Open Innovation in the Electric Vehicle Marketplace

Last week, GM announced that it would break its monthly sales record for the Chevy Volt, with August sales expected to be “well over” 2,500 vehicles. Sales of plug-in electric vehicles (PHEVs) are doing better in their second year than the Toyota Prius hybrid after it hit the market in 2000. But PHEVs still occupy a niche market when compared to overall vehicle sales, and plugging in represents a cultural shift in the way American consumers use their vehicles compared to the gasoline-powered cars we have driven for over a century.

How does the technology work? How far can I drive on a single charge? Will fuel savings make up for the additional up-front cost of the car? Where will I charge?

These are just a few of the questions consumers ask about electric vehicles, and they reflect the key barriers to adoption that commonly trouble advanced technologies such as technical challenges (batteries), complex systems (transportation infrastructure), and head-on competition with existing technologies (internal combustion engines).

Alone, automakers can only do so much to alleviate customer uncertainty—and can do even less to overcome the cultural and systemic challenges that EVs face. However, through collaboration with governments, utilities, financiers, tech-companies, charging station providers, and even other automakers, the entire industry can better position themselves to “win” in a growing market.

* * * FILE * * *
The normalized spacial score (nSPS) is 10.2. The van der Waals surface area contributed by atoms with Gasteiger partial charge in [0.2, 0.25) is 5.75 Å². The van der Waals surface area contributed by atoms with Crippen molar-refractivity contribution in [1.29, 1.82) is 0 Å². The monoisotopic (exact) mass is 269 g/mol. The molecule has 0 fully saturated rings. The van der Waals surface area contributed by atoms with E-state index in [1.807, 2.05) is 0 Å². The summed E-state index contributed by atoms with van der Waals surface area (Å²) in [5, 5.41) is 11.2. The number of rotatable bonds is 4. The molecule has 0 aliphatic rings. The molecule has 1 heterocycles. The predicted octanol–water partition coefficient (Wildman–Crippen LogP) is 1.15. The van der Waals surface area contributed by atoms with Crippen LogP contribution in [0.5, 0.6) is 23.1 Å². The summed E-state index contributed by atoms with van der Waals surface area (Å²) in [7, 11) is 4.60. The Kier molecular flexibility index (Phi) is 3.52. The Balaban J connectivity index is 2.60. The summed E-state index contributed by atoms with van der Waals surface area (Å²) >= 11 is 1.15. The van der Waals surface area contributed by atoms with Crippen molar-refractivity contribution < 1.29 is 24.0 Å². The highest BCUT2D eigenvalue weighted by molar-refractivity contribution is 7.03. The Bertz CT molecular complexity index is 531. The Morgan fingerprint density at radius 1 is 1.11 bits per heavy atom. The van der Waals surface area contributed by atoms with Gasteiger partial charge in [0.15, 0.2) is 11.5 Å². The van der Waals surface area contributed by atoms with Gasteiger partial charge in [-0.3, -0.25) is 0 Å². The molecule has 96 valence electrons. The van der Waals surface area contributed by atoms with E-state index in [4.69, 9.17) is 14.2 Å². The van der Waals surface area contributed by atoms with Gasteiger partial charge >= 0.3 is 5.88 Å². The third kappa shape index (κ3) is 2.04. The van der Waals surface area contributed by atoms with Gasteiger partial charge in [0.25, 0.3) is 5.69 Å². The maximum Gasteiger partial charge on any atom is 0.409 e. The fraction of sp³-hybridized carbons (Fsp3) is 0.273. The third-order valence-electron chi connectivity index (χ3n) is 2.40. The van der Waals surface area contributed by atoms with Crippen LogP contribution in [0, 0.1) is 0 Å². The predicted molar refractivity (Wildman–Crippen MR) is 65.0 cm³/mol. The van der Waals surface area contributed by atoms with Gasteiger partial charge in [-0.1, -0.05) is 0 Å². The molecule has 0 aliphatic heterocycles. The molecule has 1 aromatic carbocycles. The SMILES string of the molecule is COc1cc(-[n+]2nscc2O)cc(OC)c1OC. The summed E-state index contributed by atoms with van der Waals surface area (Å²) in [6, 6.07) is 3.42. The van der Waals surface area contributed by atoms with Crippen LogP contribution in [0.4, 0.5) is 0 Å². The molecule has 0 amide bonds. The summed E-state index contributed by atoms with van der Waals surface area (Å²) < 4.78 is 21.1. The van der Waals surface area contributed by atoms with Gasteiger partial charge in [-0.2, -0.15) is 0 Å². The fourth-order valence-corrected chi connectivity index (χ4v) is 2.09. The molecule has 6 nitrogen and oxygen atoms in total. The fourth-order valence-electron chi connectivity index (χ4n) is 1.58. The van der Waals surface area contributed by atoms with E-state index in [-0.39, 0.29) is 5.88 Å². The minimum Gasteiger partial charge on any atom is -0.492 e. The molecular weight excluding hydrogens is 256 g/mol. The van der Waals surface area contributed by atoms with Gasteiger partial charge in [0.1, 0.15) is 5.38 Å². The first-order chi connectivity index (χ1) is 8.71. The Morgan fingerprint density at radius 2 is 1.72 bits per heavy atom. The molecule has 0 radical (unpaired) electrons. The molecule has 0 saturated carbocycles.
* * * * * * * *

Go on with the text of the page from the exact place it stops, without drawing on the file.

One way that collaboration can help move EVs closer to a tipping point is through open innovation. This approach is described by Henry Chesbrough as the use of purposeful exchanges of knowledge to accelerate internal innovation, and expand the markets for external use of innovation.

With participants from 30 cities across North America, RMI’s Project Get Ready acts as a platform for open innovation and information exchange. By enabling the flow of information across this network of cities, Project Get Ready helps identify best practices for overcoming challenges to vehicle electrification.

Enter Open Innovation

In my role with Project Get Ready I see open innovation playing out today as a variety of innovators work to enhance the value of EVs, with new business models emerging everyday. At the same time, I see enormous opportunity for increased collaboration. Some industry players have adopted open innovation principles and are already reaping the benefits. In 2010, utility NRG launched eVgo, the nation’s first privately funded electric vehicle charging program that provides customers with a home charging system and access to a network of public stations for one flat monthly fee.

To ensure technical feasibility, NRG partnered with Aerovironment and GE to tap into their expertise in charging equipment and infrastructure. To make sure that their network was accessible to consumers, NRG also partnered with key retailers in the launch city of Houston including grocery chain H-E-B, Best Buy, and Walgreens.